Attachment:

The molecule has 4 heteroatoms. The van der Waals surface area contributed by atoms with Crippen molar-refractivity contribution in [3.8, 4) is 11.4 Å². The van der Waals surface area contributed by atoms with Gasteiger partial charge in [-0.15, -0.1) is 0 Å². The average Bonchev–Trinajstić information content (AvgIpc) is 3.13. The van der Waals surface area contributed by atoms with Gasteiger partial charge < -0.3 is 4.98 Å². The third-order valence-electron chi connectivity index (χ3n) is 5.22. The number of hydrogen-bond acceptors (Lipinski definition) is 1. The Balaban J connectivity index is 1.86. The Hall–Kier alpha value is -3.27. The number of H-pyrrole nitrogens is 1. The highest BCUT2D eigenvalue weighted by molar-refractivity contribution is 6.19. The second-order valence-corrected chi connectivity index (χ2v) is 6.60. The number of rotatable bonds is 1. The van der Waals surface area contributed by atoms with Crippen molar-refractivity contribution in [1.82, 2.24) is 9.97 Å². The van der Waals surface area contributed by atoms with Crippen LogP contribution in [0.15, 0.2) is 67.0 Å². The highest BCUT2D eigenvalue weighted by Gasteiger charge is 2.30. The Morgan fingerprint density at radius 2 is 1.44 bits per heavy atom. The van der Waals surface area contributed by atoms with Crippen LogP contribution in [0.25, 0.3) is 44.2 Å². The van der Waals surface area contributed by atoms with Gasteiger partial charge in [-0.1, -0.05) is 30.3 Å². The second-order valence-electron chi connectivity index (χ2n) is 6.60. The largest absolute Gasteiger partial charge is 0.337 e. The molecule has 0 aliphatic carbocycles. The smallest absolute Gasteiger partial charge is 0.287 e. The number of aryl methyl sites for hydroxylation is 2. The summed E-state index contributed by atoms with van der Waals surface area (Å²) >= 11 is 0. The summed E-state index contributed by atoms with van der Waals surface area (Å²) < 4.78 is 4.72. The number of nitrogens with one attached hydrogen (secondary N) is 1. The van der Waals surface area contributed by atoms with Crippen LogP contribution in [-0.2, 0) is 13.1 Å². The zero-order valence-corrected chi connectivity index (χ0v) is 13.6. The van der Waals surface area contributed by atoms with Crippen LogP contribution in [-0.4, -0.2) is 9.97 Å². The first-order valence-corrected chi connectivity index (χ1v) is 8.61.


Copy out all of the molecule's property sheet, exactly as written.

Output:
The molecule has 4 heteroatoms. The van der Waals surface area contributed by atoms with Crippen molar-refractivity contribution in [3.8, 4) is 11.4 Å². The van der Waals surface area contributed by atoms with Gasteiger partial charge in [-0.15, -0.1) is 0 Å². The average Bonchev–Trinajstić information content (AvgIpc) is 3.13. The van der Waals surface area contributed by atoms with Gasteiger partial charge < -0.3 is 4.98 Å². The third-order valence-electron chi connectivity index (χ3n) is 5.22. The number of hydrogen-bond acceptors (Lipinski definition) is 1. The Balaban J connectivity index is 1.86. The Hall–Kier alpha value is -3.27. The number of H-pyrrole nitrogens is 1. The highest BCUT2D eigenvalue weighted by molar-refractivity contribution is 6.19. The second-order valence-corrected chi connectivity index (χ2v) is 6.60. The number of rotatable bonds is 1. The van der Waals surface area contributed by atoms with Crippen molar-refractivity contribution in [1.82, 2.24) is 9.97 Å². The van der Waals surface area contributed by atoms with Crippen LogP contribution in [0.15, 0.2) is 67.0 Å². The highest BCUT2D eigenvalue weighted by Gasteiger charge is 2.30. The Morgan fingerprint density at radius 2 is 1.44 bits per heavy atom. The van der Waals surface area contributed by atoms with Crippen LogP contribution in [0.25, 0.3) is 44.2 Å². The van der Waals surface area contributed by atoms with Gasteiger partial charge in [-0.1, -0.05) is 30.3 Å². The second-order valence-electron chi connectivity index (χ2n) is 6.60. The largest absolute Gasteiger partial charge is 0.337 e. The molecule has 0 aliphatic carbocycles. The smallest absolute Gasteiger partial charge is 0.287 e. The number of aryl methyl sites for hydroxylation is 2. The summed E-state index contributed by atoms with van der Waals surface area (Å²) >= 11 is 0. The summed E-state index contributed by atoms with van der Waals surface area (Å²) < 4.78 is 4.72. The number of nitrogens with one attached hydrogen (secondary N) is 1. The van der Waals surface area contributed by atoms with Crippen LogP contribution in [-0.2, 0) is 13.1 Å². The zero-order valence-corrected chi connectivity index (χ0v) is 13.6. The van der Waals surface area contributed by atoms with Crippen LogP contribution in [-0.4, -0.2) is 9.97 Å². The first-order valence-corrected chi connectivity index (χ1v) is 8.61.